We’ve seen dozens of versions of the story, dating from the late 1700s onward. Usually the weapon is called a “gun,” but sometimes it’s a “pistol,” a “musket,” or a “fowling-piece” (a light shotgun). This is the earliest reference we’ve found to the story:

“When we think of the other improvements which this work would need, before it could be rendered useful, we cannot help recollecting the story of a gun which, in order to be repaired, required a new stock, a new lock, and a new barrel.” (From a review of a book on agriculture in the Monthly Review, London, March 1790.)

And the Scottish poet Robert Burns referred to it in a letter written in April 1793: “Let him mend the song, as the Highlander mended his gun; he gave it a new stock, a new lock, and a new barrel.”

The resulting figurative phrase—originally “stock, lock, and barrel”—means “as a whole; entirely,” or “the totality or entirety of something,” according to the Oxford English Dictionary, and its earliest examples are from Scottish authors.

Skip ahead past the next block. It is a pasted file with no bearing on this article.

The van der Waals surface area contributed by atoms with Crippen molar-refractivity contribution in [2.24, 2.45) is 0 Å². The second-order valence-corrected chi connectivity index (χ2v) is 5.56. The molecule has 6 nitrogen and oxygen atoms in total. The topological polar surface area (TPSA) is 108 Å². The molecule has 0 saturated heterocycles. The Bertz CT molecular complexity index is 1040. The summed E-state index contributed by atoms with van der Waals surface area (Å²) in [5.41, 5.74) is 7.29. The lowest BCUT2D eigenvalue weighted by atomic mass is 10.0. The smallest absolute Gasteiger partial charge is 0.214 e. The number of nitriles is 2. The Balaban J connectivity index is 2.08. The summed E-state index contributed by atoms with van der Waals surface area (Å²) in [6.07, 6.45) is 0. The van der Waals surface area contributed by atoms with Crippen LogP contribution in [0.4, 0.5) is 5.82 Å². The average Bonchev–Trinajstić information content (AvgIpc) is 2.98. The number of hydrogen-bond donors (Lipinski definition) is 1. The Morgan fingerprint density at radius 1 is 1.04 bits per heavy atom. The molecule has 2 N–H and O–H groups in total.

The OED’s first confirmed figurative usage is from a letter written by Sir Walter Scott on Oct. 29, 1817, in reference to an old fountain on his estate: “Like the High-landman’s gun, she wants stock, lock, and barrel, to put her into repair.”

We found this 1819 example in the writings of another Scotsman: “I am afraid that if the Americans continue to cherish a fondness for such repairs, the highlandman’s pistol, with its new stock, lock, and barrel, will bear a close resemblance to what is ultimately produced.”

(From a letter written on Feb. 10, 1819, by John Duncan, commenting on Americans’ readiness to overhaul their state constitutions. His letters were published in Glasgow in 1823 as Travels Through Part of the United States and Canada.)

And this Oxford example refers to a financial disaster: “Even the capital likewise—stock, lock, and barrel, all went.” (From Lawrie Todd, an 1830 novel by John Galt about a Scotsman who emigrates to North America.)

In our searches of old newspaper databases, we found that the phrase persisted in that order (“stock, lock, and barrel”) well into the 20th century, though it fell off sharply in the 1930s.